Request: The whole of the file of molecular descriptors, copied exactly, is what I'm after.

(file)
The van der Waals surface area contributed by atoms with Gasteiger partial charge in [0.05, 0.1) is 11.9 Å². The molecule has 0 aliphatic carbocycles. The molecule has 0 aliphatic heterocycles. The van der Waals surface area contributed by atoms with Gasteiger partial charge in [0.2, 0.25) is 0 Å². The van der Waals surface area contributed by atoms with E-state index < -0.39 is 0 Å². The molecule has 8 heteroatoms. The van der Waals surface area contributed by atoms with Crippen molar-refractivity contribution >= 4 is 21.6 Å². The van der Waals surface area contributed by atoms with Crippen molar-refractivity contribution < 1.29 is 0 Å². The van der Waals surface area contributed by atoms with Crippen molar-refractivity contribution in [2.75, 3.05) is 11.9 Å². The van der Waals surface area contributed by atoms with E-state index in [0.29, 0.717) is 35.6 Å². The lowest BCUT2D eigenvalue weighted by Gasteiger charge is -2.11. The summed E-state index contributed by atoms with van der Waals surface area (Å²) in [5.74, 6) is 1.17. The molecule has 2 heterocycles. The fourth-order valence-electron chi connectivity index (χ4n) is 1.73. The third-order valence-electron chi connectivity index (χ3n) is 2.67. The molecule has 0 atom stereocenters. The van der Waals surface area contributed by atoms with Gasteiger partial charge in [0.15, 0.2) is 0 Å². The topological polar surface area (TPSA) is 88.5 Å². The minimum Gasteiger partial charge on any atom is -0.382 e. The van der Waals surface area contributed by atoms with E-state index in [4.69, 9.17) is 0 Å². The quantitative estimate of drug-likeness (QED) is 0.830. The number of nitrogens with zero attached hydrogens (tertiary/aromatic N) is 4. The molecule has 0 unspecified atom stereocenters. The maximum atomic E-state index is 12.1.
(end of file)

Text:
The van der Waals surface area contributed by atoms with Gasteiger partial charge in [0.05, 0.1) is 11.9 Å². The molecule has 0 aliphatic carbocycles. The molecule has 0 aliphatic heterocycles. The van der Waals surface area contributed by atoms with Gasteiger partial charge in [0.2, 0.25) is 0 Å². The van der Waals surface area contributed by atoms with E-state index < -0.39 is 0 Å². The molecule has 8 heteroatoms. The van der Waals surface area contributed by atoms with Crippen molar-refractivity contribution >= 4 is 21.6 Å². The van der Waals surface area contributed by atoms with Crippen molar-refractivity contribution < 1.29 is 0 Å². The van der Waals surface area contributed by atoms with Crippen molar-refractivity contribution in [2.75, 3.05) is 11.9 Å². The van der Waals surface area contributed by atoms with E-state index in [0.29, 0.717) is 35.6 Å². The lowest BCUT2D eigenvalue weighted by Gasteiger charge is -2.11. The summed E-state index contributed by atoms with van der Waals surface area (Å²) in [5.74, 6) is 1.17. The molecule has 2 heterocycles. The fourth-order valence-electron chi connectivity index (χ4n) is 1.73. The third-order valence-electron chi connectivity index (χ3n) is 2.67. The molecule has 0 atom stereocenters. The van der Waals surface area contributed by atoms with Gasteiger partial charge in [0.15, 0.2) is 0 Å². The topological polar surface area (TPSA) is 88.5 Å². The minimum Gasteiger partial charge on any atom is -0.382 e. The van der Waals surface area contributed by atoms with E-state index in [4.69, 9.17) is 0 Å². The quantitative estimate of drug-likeness (QED) is 0.830. The number of nitrogens with zero attached hydrogens (tertiary/aromatic N) is 4. The molecule has 0 unspecified atom stereocenters. The maximum atomic E-state index is 12.1.